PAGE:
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    Actually we already know exactly what ages us, and the steps to give an extended vastly slowed aging process is really not that far off. On the ends of our chromosomes are little extensions called telomeres. Every time a cell divides its telomeres get shorter, when they get too short the cell is unable to divide and dies. All the symptoms we call aging is because of the increasing number of cells in our body with short telomeres. From your skin to your internal organs as the cells age the organs 'age' and show increasing signs of degeneration. At some point a critical mass is reached and we die.

    Certain foods such as Vitamin B12, Zinc, Vitamin D, Omega-3, Vitamin C, and Vitamin E have all been proven to lengthen telomeres. Of course it isn't just a simple as popping a few multi-vitamin tabs (although tests have shown it does have a positive effect) and that is where current research is aimed at. We could see a significant breakthrough within the next few years.

    And I stand by what I said right in the beginning. Extended life is needed to change man's view point on violence. At the moment we have too short a life and death is too present a companion still for us to truly overcome a 'so what' attitude to other people dying. It is as we have lived longer that we have stopped feeling quite so blasé about our own death. Think how short and violent people's lives were in say the Dark Ages. Death was so present people didn't care about dying. They knew it would happen at any moment and their focus was to die nobly, gloriously, doing something 'grand' like dying in battle (especially as not dying in battle probably meant a horrible death from disease) and so wars were common place. But as we have lived longer, invested more in our own lives, the less inclined we have become to view dying gloriously as noble. We still have some way to go on this growth towards a more 'evolved' psychological make-up in which peace would be a goal we actively pursued to the point of not seeing war as any kind of solution to problems and some form of longevity is necessary.


    ******************

    To just challenge one point in Dato's post - the appendix is not a vestigial organ (sorry evolutionists but your own science made a hole in another one of your 'proofs' ). Recent research has shown that the appendix is a perfectly functioning and necessary organ just the way it is where the beneficial bacteria in your gut hang out and reproduce.

    Now what was that about being limited by the expectations of our knowledge? You hit the nail on the head with that one Dato!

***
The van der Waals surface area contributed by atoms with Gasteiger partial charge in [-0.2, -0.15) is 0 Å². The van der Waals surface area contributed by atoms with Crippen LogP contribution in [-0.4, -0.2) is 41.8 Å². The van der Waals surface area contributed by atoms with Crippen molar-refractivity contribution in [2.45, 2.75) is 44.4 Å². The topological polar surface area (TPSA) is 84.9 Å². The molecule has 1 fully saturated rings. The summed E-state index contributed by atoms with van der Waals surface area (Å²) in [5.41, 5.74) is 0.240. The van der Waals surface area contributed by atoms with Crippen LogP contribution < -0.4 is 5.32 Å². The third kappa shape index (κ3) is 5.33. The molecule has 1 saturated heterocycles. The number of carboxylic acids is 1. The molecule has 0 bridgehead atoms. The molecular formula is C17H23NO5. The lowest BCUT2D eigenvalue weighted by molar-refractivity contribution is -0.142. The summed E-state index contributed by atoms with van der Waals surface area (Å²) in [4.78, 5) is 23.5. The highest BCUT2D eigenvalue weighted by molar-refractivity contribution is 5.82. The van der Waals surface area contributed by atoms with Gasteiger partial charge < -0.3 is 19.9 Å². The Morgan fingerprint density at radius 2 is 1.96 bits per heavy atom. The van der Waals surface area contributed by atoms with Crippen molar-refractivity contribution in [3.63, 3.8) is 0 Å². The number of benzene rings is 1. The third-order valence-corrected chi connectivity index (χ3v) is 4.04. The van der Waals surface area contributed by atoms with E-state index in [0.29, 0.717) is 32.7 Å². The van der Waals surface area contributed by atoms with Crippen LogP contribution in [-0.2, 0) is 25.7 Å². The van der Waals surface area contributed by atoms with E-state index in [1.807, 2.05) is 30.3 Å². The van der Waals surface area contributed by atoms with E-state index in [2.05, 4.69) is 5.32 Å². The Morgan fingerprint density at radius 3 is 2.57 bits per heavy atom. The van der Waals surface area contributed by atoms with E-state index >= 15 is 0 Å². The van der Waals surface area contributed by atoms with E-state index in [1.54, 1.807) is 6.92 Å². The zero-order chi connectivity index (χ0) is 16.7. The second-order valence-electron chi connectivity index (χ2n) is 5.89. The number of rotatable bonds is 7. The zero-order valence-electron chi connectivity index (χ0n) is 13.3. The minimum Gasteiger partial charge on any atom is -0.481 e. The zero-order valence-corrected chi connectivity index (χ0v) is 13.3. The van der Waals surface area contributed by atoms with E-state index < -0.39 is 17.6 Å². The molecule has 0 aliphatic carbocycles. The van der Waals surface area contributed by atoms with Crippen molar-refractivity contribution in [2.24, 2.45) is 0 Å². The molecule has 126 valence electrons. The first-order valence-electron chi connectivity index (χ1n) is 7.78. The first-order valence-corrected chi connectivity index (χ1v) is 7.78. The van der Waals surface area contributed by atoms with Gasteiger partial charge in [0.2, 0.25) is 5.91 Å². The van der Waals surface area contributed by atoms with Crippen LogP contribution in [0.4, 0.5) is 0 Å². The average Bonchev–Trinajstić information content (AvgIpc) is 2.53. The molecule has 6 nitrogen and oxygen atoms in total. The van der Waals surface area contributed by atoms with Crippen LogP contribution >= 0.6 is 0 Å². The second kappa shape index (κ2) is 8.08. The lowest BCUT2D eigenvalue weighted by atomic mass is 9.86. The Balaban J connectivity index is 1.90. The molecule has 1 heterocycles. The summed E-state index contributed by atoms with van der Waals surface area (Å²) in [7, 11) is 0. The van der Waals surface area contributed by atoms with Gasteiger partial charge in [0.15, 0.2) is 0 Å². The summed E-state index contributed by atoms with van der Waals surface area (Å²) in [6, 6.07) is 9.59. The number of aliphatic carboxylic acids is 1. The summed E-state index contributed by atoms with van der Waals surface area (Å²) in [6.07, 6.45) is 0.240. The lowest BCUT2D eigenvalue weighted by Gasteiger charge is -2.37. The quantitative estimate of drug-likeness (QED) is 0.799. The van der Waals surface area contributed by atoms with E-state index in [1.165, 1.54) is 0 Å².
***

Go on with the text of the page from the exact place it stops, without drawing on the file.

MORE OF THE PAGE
8. Sparhawk

    Sparhawk Active Member

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    I wish to comment on the comment about our feet being slimmer because we walk less. I think the shape of our feet has a lot more to do with modern shoes than the amount that we walk. Until a hundred years or so ago most people went barefoot or wore saddles that didn't have anything in the way or support, so yes feet left to there own devices were broader than our feet today that are confined to narrow and tight shoes that have support and all the other modern improvements.
     
  9. DATo

    DATo Active Member

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    Meadow,

    Thank you so much for putting me straight on the function of the appendix. I had here-to-fore thought that it was in fact an obsolete organ which was at one time used for the production of enzymes to help break down chlorophyll for digestion dating to the time men consumed leaves like the great apes.

    "Now what was that about being limited by the expectations of our knowledge? You hit the nail on the head with that one Dato!"

    Now, now .... I am only limited by not being as well read as you are on biology *LOL*

    Thanks again [;- )
     
  10. Meadow337

    Meadow337 Former Moderator

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  11. Dmitri Dmitriev

    Dmitri Dmitriev Member

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    DATo, it's debatable whether viruses are actually living or not... and I wouldn't call an organism that relies on living host cells to control it's metabolism and reproduction as being perfect either (but it is an excellent example of natural selection and adaptation)... but that's a moot point.